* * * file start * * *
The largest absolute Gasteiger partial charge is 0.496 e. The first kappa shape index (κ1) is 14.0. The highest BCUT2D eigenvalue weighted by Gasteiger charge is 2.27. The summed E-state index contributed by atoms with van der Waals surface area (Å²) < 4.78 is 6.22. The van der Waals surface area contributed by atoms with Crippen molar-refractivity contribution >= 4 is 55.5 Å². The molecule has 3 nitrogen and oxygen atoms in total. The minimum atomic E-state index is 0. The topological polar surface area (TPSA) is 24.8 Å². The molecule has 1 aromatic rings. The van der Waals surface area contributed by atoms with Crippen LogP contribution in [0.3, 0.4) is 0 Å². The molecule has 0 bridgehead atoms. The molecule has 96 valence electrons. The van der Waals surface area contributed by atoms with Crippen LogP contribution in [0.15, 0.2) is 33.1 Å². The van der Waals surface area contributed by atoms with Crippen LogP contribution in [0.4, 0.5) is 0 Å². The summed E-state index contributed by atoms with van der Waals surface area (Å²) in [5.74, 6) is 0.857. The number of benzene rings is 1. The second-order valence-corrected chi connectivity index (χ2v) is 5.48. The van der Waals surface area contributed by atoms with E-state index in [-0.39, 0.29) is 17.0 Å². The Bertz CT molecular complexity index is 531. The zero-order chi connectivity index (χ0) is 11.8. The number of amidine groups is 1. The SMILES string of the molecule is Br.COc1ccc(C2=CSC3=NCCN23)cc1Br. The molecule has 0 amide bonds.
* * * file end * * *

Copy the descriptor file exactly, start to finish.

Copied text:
The largest absolute Gasteiger partial charge is 0.496 e. The first kappa shape index (κ1) is 14.0. The highest BCUT2D eigenvalue weighted by Gasteiger charge is 2.27. The summed E-state index contributed by atoms with van der Waals surface area (Å²) < 4.78 is 6.22. The van der Waals surface area contributed by atoms with Crippen molar-refractivity contribution >= 4 is 55.5 Å². The molecule has 3 nitrogen and oxygen atoms in total. The minimum atomic E-state index is 0. The topological polar surface area (TPSA) is 24.8 Å². The molecule has 1 aromatic rings. The van der Waals surface area contributed by atoms with Crippen LogP contribution in [0.3, 0.4) is 0 Å². The molecule has 0 bridgehead atoms. The molecule has 96 valence electrons. The van der Waals surface area contributed by atoms with Crippen LogP contribution in [0.15, 0.2) is 33.1 Å². The van der Waals surface area contributed by atoms with Crippen LogP contribution in [0.4, 0.5) is 0 Å². The summed E-state index contributed by atoms with van der Waals surface area (Å²) in [5.74, 6) is 0.857. The number of benzene rings is 1. The second-order valence-corrected chi connectivity index (χ2v) is 5.48. The van der Waals surface area contributed by atoms with E-state index in [-0.39, 0.29) is 17.0 Å². The Bertz CT molecular complexity index is 531. The zero-order chi connectivity index (χ0) is 11.8. The number of amidine groups is 1. The SMILES string of the molecule is Br.COc1ccc(C2=CSC3=NCCN23)cc1Br. The molecule has 0 amide bonds.